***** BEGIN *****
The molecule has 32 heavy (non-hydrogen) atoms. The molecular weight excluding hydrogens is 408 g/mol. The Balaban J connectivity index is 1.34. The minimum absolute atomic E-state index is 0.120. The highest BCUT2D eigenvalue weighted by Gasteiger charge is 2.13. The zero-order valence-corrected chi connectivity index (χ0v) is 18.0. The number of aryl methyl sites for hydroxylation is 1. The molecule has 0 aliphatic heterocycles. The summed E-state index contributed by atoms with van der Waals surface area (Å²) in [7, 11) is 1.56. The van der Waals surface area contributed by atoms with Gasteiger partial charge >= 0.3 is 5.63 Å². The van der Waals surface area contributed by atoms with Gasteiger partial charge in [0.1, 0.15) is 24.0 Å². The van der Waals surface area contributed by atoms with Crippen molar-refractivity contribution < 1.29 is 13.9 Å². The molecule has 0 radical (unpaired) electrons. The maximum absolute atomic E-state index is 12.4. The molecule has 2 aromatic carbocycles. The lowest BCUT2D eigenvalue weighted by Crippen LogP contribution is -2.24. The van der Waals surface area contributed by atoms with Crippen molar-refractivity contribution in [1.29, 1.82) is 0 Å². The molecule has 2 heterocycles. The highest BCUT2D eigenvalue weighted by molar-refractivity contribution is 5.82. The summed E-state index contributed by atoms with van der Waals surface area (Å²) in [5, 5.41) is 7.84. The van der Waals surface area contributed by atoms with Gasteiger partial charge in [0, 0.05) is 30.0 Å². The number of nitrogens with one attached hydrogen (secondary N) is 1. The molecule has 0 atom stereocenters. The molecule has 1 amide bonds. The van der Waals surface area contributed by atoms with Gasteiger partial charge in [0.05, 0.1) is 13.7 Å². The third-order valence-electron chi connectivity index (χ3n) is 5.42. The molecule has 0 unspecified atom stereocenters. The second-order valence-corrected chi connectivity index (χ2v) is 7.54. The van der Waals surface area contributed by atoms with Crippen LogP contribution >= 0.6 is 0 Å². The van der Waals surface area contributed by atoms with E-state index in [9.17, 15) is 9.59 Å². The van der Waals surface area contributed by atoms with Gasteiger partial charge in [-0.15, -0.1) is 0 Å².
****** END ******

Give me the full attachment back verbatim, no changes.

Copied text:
The molecule has 32 heavy (non-hydrogen) atoms. The molecular weight excluding hydrogens is 408 g/mol. The Balaban J connectivity index is 1.34. The minimum absolute atomic E-state index is 0.120. The highest BCUT2D eigenvalue weighted by Gasteiger charge is 2.13. The zero-order valence-corrected chi connectivity index (χ0v) is 18.0. The number of aryl methyl sites for hydroxylation is 1. The molecule has 0 aliphatic heterocycles. The summed E-state index contributed by atoms with van der Waals surface area (Å²) in [7, 11) is 1.56. The van der Waals surface area contributed by atoms with Gasteiger partial charge >= 0.3 is 5.63 Å². The van der Waals surface area contributed by atoms with Gasteiger partial charge in [0.1, 0.15) is 24.0 Å². The van der Waals surface area contributed by atoms with Crippen molar-refractivity contribution < 1.29 is 13.9 Å². The molecule has 0 radical (unpaired) electrons. The maximum absolute atomic E-state index is 12.4. The molecule has 2 aromatic carbocycles. The lowest BCUT2D eigenvalue weighted by Crippen LogP contribution is -2.24. The van der Waals surface area contributed by atoms with Crippen molar-refractivity contribution in [1.29, 1.82) is 0 Å². The molecule has 2 heterocycles. The highest BCUT2D eigenvalue weighted by molar-refractivity contribution is 5.82. The summed E-state index contributed by atoms with van der Waals surface area (Å²) in [5, 5.41) is 7.84. The van der Waals surface area contributed by atoms with Gasteiger partial charge in [0, 0.05) is 30.0 Å². The number of nitrogens with one attached hydrogen (secondary N) is 1. The molecule has 0 atom stereocenters. The molecule has 1 amide bonds. The van der Waals surface area contributed by atoms with Gasteiger partial charge in [0.05, 0.1) is 13.7 Å². The third-order valence-electron chi connectivity index (χ3n) is 5.42. The molecule has 0 unspecified atom stereocenters. The second-order valence-corrected chi connectivity index (χ2v) is 7.54. The van der Waals surface area contributed by atoms with Crippen LogP contribution >= 0.6 is 0 Å². The van der Waals surface area contributed by atoms with E-state index in [9.17, 15) is 9.59 Å². The van der Waals surface area contributed by atoms with Gasteiger partial charge in [-0.15, -0.1) is 0 Å².